by Steven Hight
As the report says, STMs are here to stay.
What is an STM?
STMs can range from about a week (a medical brigade with Evangelistic Faith Missions to Honduras, for example) to as many as two years (someone going to complete a specific project).
Ideally, an STM is a time spent in a mission setting in some ministry endeavor that is designed to help missionaries accomplish their tasks or help with a specific ministry project. The focus of an STM is on aiding the missionary and his ministry in the place where the STM is carried out. While there can be many benefits for those who participate in an STM, those gains are a secondary focus of the trip.
While there can be many benefits for those who participate in an STM, those gains are a secondary focus of the trip.
Some Potential Benefits of STMs
The annual medical brigades to Honduras that are sponsored by Evangelistic Faith Missions are an excellent example. Doctors, nurses, and translators go with local pastors into villages where medical help is not available and put on one-day clinics. Pastors preach to or personally evangelize those who come to the clinics. Children’s workers do special presentations to the kids who arrive. Each year about a thousand people hear the gospel and receive medical help, and each year there are people who pray to be saved.
In Guatemala we hosted work teams from Teen Missions International. They came for six weeks and worked in rather large building projects. A chapel and other structures on the Bible institute campus in Jalapa, Guatemala, testify to their good work, and they were a wonderful example of Christian character to the people of that city.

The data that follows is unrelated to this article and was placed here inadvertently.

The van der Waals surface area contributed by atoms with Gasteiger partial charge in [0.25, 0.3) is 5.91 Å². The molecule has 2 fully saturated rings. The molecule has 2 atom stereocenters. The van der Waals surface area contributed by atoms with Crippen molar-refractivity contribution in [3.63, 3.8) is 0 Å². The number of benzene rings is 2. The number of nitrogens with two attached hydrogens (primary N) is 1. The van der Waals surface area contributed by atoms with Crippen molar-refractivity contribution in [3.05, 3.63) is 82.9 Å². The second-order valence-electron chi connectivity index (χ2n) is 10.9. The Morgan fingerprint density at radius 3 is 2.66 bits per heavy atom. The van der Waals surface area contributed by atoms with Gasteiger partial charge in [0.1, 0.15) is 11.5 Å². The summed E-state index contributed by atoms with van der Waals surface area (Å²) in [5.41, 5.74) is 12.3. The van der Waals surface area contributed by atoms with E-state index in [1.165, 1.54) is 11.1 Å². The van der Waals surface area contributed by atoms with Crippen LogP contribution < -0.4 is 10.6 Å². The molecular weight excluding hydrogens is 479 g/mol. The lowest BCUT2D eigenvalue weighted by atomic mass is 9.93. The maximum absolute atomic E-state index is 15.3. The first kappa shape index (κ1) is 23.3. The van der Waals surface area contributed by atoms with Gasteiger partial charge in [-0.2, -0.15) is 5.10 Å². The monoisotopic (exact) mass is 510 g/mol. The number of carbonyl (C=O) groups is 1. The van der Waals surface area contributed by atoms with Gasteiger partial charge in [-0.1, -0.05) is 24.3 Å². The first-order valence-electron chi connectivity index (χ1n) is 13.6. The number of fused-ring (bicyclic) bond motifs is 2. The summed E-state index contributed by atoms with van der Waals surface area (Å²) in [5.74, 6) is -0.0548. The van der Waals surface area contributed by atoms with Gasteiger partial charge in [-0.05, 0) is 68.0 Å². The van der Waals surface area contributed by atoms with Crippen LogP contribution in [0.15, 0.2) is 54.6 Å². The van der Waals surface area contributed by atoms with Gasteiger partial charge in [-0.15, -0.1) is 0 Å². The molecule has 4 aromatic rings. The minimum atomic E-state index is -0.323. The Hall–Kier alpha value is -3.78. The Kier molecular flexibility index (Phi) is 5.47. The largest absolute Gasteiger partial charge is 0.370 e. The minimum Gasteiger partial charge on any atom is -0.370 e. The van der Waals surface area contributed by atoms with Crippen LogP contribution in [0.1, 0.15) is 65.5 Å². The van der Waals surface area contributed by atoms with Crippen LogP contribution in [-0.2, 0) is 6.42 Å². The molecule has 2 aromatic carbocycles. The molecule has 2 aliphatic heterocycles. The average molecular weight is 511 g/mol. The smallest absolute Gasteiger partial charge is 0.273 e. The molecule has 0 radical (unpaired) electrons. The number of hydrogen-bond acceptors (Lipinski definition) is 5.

One year we hosted a group of men from a congregation in Ohio who came to rebuild a church that had been destroyed in the 1976 Guatemalan earthquake. They worked almost literally from dawn to dark and the people of the town, San Pedro Pinula, stood in amazement as they watched how the men labored together to quickly erect this new structure. This project was a major boost to the local congregation, which has outgrown that building and has, on their own, expanded it to satisfy a growing group of believers.
For several years a group of young people from a school in Bedford, Indiana, went annually to Jalapa, Guatemala, to help in the Christian school there. These Indiana students presented special chapel services, provided special music, helped create teaching materials, assisted in minor remodeling projects, painted classrooms, and did a variety of things to help the teachers, who could then give more time to their teaching. The Guatemalan teachers and children have a lot of good memories from those special visits.
Where they are carefully planned and executed, STMs are a notable boost to the mission field where they serve.
My own grandson went to Albania last year (2017) on a mission trip with young people from his church. They participated in several activities, but their main focus was a youth camp. As a result of their ministry, eleven young people gave their hearts to the Lord. My grandson is returning to Albania this summer as a team leader.